The data card 10 carries in a unique manner a variety of eye and machine readable indicia. For example, referring again to FIGS. 7 through 9, the data card 10 has on its face 18 a transparent area 26 through which a photograph 28 of the bearer may be seen. It also carries a set of printed instructions 30 concerning the nature and use of the card, as well as a signature strip 32. The card faces 18 and 20, in the illustrated form of the invention, each also carry a segment 34 of indicia which sets forth the bearer's name, address, medical plan affiliation and membership number.

The card faces 22 and 24 provide transparent areas through which there may be seen a microfilm strip 36, described in greater detail below, which carries both eye-readable and machine readable portions of the bearer's medical history. The strip 36 may contain the card holder's signature for verification against the signature 32 and, again, the health maintenance organization or medical insurance plan affiliation and membership number, also for verification against that on card face 18, as shown in FIG. 7. These aspects of the material contained on the strip 36 may be eye-readable, as is the emergency-oriented medical data. Also contained on the strip 36 can be a complete medical history 38, contained on several pages of material reduced to microfiche. The medical history 38 preferably includes an electrocardiogram 40. Each microfilm frame will preferably be a 16 mm frame of film with a reduction ratio of 1:24. This ratio facilitates the rapid location, reading and subsequent printing of any or all frames of the medical history in conjunction with the standard 24.times. indexed locating grid of a microfiche reader-printer. Microfiche of other reduction ratios customarily utilized in medical records--notably 1:32 and 1:48--may likewise be accommodated within the present invention, and may readily function in cooperation with the reader-printer upon substituting the appropriately indexed locating grid.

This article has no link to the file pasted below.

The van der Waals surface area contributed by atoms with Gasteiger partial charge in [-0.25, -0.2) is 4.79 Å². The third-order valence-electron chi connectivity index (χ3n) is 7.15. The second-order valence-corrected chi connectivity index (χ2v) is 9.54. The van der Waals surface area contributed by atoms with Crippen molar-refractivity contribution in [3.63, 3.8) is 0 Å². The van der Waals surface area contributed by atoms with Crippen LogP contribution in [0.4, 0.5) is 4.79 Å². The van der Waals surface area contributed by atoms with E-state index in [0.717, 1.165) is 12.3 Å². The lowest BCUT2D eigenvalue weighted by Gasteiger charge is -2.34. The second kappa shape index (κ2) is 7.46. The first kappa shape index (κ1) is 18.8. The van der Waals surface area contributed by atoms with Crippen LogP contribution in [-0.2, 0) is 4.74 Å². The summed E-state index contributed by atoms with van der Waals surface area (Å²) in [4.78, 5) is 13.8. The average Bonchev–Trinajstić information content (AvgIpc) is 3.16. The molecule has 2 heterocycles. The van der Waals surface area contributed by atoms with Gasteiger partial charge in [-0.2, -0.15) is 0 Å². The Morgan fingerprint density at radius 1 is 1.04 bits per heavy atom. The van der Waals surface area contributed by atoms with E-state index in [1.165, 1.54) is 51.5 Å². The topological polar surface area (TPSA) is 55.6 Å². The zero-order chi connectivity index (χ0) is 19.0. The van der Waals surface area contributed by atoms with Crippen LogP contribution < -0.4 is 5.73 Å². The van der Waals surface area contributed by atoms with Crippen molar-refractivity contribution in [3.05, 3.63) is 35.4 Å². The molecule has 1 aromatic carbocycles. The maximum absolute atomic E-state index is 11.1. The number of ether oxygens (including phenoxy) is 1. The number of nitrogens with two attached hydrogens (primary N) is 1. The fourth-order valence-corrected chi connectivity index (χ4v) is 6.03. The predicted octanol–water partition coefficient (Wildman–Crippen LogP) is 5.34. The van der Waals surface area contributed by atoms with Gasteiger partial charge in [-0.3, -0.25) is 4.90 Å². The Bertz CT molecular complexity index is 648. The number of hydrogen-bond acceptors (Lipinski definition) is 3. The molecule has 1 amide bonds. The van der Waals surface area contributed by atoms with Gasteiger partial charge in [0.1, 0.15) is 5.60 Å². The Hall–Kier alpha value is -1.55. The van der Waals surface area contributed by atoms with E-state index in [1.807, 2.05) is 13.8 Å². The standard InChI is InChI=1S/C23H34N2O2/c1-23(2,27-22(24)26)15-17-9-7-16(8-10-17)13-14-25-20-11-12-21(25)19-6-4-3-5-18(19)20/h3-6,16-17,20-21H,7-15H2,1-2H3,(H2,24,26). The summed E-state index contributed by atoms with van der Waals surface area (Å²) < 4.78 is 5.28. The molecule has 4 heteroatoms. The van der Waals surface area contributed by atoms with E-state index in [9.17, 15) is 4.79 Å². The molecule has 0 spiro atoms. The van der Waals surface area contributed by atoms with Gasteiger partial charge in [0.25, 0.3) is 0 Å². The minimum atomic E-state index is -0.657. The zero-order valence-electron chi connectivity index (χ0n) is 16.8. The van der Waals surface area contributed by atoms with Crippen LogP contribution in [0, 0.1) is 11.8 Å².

As is seen in FIG. 8, the card face 24 may also include an encoded electromagnetic strip 42. The strip 42, it is contemplated, will permit authorized access to and retrieval of supplemental microfilmed and/or computer-stored medical information. Referring again to FIG. 8, a logotype 44 or other identifying indicia of the bearer's health maintenance organization or medical insurance plan may also be applied to the card face 20, to enable personnel at medical facilities or other related parties (pharmacists, paramedics, etc.) to readily identify the issuer of the card.

Because the data card in accordance with the present invention provides two card-like members and four card faces, it is capable of carrying far more medical information than prior identification cards, without sacrificing the ability to contain all desirable eye-readable personal and medical indicia regarding the card holder, as well as indicia regarding the organization of which he is a member. Unlike earlier cards, virtually the entire cardlike member 14 can be devoted to medical history; and it is thus feasible to supply not only a complete medical history in narrative form, but the electrocardiogram 40 as well. With respect to the strip 36, it includes, in its illustrated form, the equivalent of seven pages of letter-size typed or printed material. The electrocardiogram 40 encompasses an area which is the equivalent of two pages thus reduced, although it has been found that a useful electrocardiogram can encompass an area as small as the microfiche equivalent of a single letter-size page.